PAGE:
There is a big article in The Citizen today about Pulitzer Prize-winning newspaperman Eugene Robinson (above) being at Studios of Key West, 6 p.m. this Friday, admission is free but seating is limited; and his views on newspapers and journalism today.
Robinson, 59, certainly has embraced several of the online journalism tools, such as a regular blog called PostPartisan and Twitter.
“You reach exponentially more people,” Robinson said. “And there is an engagement there. People can respond or vent.”
He has been a defender of the ubiquitous anonymous comment forums that follow news stories posted on outlets’ websites, forums that rarely prompt civil discussion and most often seem bent on venting anger with name calling.
“I figure it’s good to let people react,” Robinson said. “It is getting a little weird there.”
Eventually, two days ago actually, I was moved to drop a few thermonuclear mystic devices into the fun conversation, which seemed to dry up the fun conversation. I dropped the thermonuclear mystic device below into the group today, but to get the full context you’d have to go there and read the lead up under the long thread started with an older fellow in a California college getting suspended for writing a creative writing assignment to his teacher about how much he liked looking at her panties.
Some years ago, I sporadically started getting ear aches. I learned the cause of the ear aches was demons screaming at me, because of work I was doing on this world. If the left ear ached, it was work I was doing, which involved a woman, or women. If the right ear ached, it was work about a man, or men. After the work was done, the ear ache went away.
About the time new Pope Francis was coronated and I wrote the first time about that, my right ear began to ache. About the time I started writing about my wife in Boulder and Dora Kalff and Nessie Baylee, my left ear started aching. That was the first time I recalled having ear aches in both ears at the same time.
Yesterday, the right ear ache was gone, and the left ear ache was almost gone. Today, the left ear ache is gone. I take that to mean I wrote what I needed to write on both topics, including this on being a mystic, most of which was written yesterday.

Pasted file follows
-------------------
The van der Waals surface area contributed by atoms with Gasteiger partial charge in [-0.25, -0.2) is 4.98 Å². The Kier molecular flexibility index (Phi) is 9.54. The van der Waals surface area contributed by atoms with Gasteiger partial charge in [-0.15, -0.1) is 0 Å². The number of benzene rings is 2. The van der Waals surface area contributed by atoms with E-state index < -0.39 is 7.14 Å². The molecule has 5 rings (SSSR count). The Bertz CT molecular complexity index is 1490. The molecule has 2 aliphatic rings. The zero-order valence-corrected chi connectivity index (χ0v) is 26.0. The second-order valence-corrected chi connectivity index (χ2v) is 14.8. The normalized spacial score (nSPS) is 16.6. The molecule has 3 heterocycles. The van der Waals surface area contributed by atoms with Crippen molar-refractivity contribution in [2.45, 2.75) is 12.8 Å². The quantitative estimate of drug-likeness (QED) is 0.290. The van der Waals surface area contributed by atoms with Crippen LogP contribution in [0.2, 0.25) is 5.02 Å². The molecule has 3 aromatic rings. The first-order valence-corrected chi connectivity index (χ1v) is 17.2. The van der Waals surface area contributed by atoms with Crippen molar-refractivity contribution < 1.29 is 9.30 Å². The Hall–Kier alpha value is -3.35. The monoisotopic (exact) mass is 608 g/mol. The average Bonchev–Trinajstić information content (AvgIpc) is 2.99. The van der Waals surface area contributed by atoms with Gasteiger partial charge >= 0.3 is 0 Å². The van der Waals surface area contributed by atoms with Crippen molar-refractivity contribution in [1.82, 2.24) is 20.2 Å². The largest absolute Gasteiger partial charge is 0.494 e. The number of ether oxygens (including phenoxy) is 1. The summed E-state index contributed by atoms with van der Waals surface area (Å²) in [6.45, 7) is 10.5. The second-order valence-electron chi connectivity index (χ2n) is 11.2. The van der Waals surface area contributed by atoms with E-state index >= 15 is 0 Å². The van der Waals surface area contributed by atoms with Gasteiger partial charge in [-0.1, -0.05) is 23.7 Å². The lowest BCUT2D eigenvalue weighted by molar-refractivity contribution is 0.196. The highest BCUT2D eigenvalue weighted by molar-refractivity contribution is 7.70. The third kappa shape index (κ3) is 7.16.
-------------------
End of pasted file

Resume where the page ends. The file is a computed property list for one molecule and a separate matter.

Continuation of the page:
What I wrote into the group about both work assignments was rough. Being a mystic is rough. The spirit terrain is rough. And it is dangerous. There is much interest in mystics, but there is little understanding of them, or what they experience.
When I first understood I was becoming a mystic, which was when I lived in Boulder, there was an ego rush; a sense of being cut out of the herd, being special, important. As time passed, the glamor receded and stark reality started setting in; realization that my life was no longer my own, and I was not in control. Nor had I ever been in control, but now I knew it.
What else can I say? I have written of this many times, and spoken of it many times, in many forums. I am writing of it again, in this forum.
Maybe six weeks ago, Gloria dreamt one night that I was writing a book, it was in progress. The same night I dreamt I would write a book, and on waking, my sense was I was writing the book already.
Perhaps the title of the book is Mystics, Madmen & Muses. Perhaps this group is part of that book. Perhaps that’s why this in an open group. Perhaps not.
I told the angels yesterday, what I have stored in me needs to be downloaded into public view. Wide public view. World wide. Otherwise, there was no reason to put in into me.
I told the angels maybe that needs to happen after I’m dead, to take me, the person, out of the equation. But why was it put into me, if not for public view now?
The species is in peril. That is obvious from just one night of watching the evening news on CNN, which the right wing considers a liberal, if not a communist, front. The news is just as grim on FOX.
We can have our nice conversations. We can go to our churches. We can do our spiritual rituals. We can ponder the stars and the planets. We can read runes and the tarot. We can talk about what’s wrong. We can use magic to manipulate. But it changes nothing.
The only thing worth being changed is ourselves. To do that, we need a whole lot of help beyond our family, friends, work associates, church relations, spiritual groups, and our own thinking and wills. It will take the supernatural to do that for us. But who wants that? Who wants no longer to be in charge?
That is the dilemma every human being faces, who is not a mystic. And, it is no guaranteed salvation for mystics. For it is very easy for them to get lost, taken over, by Evil.
The terrain is incomprehensible to non-mystics, regardless of how smart they are, how psychic they are, how much they have read, under whom they have studied.
I suppose this discourse is off-putting, comes across as egotistical. As I said, the terrain is incomprehensible to non-mystics.
Any initiated mystic who read this would nod agreement; there would be no argument, nor any need for this discussion.
In a dream, I was put in charge of humor in this group. When to use it, when not to use it.
From time to time when I was with my Boulder wife, I would drop this on people:
“What do you call a whore with a runny nose?”
They never could say.
I would say:
Way it looked to me, my Boulder wife became the highest paid whore in Colorado. Maybe that’s why she moved back to Pennsylvania.
Maybe I should tell that joke more often down here in the Florida Keys.